The Importance of Continuing Education for Nurses: 5 Things You Should Know

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A nurse’s job is never done. And that’s not just at the bedside, but in the classroom as well.

Obtaining your nursing credential is no small task. It takes plenty of hard work, studying, and dedication. But in the ever-evolving world of healthcare, there’s always more knowledge to be had.

Are you considering furthering your nursing career? You’ve come to the right place!

Keep reading to discover the importance of continuing education for nurses and how it can help advance your career.

What Is Continuing Education for Nurses?

Before we get into the importance of continued education for nurses, let’s discuss exactly what it is.

Continuing Nursing Education (CNE) are courses specifically designed for nursing professionals. By completing coursework and hands-on instruction, you’ll receive CEU’s, or continued education units/credits. One CEU is equivalent to 10 hours of instructional time.

5 Things You Didn’t Know About CNE

They say learning is about the journey, not the destination. Many professionals are never done learning and gathering more knowledge and experience.

Here are five reasons to consider CNE for both personal and professional development.

1. Professional Advancement

This is the most obvious reason that any professional seeks out continued education. It’s the fastest and most sure-fire way to advance your career.

While there are no guarantees, the more knowledge, education, and credentials you have, the more attractive you are to employers. If you’re currently employed at a doctor’s office or hospital, furthering your education is an investment in job security.

Do you currently hold an associate’s degree in nursing? Obtaining your bachelor’s degree will open up countless doors for new positions and promotions. Along with these positions often comes higher pay and a more flexible schedule.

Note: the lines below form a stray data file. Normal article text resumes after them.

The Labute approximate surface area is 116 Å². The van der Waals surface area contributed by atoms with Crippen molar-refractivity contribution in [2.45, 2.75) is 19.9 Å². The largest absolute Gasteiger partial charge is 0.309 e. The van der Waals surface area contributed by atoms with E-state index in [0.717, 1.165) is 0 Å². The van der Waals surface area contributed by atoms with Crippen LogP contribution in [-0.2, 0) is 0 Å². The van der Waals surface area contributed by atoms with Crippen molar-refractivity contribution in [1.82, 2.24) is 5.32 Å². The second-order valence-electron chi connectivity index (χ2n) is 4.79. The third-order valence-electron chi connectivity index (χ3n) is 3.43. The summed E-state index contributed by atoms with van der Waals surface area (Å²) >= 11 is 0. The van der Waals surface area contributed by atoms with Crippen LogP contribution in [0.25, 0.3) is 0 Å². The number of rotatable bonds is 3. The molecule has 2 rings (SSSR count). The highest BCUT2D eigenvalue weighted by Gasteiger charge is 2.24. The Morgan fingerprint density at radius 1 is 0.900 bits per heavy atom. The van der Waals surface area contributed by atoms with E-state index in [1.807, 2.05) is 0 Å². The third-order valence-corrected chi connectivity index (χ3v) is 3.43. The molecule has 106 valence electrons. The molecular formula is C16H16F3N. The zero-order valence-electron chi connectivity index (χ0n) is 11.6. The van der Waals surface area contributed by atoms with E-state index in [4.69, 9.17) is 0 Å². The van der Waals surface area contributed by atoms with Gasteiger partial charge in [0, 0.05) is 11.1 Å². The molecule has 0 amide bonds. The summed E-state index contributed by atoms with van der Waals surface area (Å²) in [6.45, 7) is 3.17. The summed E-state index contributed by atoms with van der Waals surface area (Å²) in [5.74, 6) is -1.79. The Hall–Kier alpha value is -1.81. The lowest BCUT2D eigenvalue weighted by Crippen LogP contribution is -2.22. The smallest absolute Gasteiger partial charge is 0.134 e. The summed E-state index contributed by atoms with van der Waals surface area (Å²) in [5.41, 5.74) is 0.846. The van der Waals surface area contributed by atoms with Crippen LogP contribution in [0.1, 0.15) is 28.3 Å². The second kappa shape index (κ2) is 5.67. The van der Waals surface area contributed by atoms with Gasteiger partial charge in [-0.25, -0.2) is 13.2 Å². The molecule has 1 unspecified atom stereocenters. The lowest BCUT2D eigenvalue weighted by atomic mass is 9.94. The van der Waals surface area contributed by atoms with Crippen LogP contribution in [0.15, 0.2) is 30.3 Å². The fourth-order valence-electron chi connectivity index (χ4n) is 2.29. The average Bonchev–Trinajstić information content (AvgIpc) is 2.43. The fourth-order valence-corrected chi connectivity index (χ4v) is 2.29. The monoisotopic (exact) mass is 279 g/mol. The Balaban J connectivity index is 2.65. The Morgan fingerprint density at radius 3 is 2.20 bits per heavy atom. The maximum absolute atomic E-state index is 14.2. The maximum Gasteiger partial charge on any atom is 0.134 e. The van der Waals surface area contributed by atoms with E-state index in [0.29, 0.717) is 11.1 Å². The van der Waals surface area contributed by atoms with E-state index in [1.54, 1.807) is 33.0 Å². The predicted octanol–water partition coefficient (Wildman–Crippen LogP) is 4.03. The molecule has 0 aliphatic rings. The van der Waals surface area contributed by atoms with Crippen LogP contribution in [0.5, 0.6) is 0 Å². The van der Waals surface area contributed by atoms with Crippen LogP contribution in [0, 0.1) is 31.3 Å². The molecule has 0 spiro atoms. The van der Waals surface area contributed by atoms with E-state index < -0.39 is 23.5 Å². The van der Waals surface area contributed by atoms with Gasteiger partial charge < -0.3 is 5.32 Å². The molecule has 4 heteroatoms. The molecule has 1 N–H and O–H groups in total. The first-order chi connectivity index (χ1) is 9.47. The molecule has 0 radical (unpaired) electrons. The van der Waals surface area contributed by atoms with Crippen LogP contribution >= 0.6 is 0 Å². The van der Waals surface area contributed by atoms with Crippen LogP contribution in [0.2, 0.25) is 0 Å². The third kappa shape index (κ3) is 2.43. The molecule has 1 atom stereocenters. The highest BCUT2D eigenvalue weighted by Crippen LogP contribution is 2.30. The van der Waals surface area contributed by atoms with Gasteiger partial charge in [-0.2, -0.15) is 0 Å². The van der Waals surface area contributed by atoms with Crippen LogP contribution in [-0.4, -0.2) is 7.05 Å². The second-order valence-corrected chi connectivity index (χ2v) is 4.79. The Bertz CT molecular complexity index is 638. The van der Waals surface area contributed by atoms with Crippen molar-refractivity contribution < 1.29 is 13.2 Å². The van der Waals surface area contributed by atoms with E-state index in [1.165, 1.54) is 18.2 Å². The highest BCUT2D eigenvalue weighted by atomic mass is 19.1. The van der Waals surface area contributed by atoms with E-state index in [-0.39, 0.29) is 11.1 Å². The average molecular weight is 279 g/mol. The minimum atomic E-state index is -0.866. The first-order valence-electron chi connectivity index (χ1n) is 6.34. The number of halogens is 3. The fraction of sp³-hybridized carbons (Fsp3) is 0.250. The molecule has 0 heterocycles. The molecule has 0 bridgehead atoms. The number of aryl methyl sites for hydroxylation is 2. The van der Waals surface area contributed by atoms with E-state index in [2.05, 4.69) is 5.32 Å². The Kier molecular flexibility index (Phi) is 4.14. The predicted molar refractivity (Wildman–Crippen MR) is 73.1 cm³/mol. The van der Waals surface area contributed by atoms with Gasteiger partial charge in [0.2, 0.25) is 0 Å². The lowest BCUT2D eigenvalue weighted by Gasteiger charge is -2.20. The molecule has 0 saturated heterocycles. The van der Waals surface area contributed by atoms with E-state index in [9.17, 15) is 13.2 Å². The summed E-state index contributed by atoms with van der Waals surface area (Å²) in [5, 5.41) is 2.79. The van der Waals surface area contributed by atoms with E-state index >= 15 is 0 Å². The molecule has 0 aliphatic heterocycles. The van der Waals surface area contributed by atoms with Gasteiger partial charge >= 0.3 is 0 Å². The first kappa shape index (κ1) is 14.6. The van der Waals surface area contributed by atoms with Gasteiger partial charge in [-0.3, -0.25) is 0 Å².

In some cases, your current employer will even reimburse you for your continued education costs. After all, the more qualified and educated you are, the better it looks for their facility.

Hospitals and doctor’s offices pride themselves on offering the best care and having the highest qualified staff. Employers often view tuition reimbursement as an investment in their company.

2. Increased Confidence

There’s no better feeling than having complete confidence in your ability on the job. This is especially important when it comes to the medical field.

After all, you take a patient’s life and safety into your hands. One small misstep could be disastrous. Avoid second-guessing yourself on the job by obtaining additional training and knowledge.

Is there a specific skill you want to improve? Or do you want to learn a completely new one? Continued education can help you hone your craft and become a more confident nurse.

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Another added bonus of confidence on the job is improved relationships with patients and coworkers. When you’re assertive in your position, patients will feel more at ease. This might even aid in the recovery process.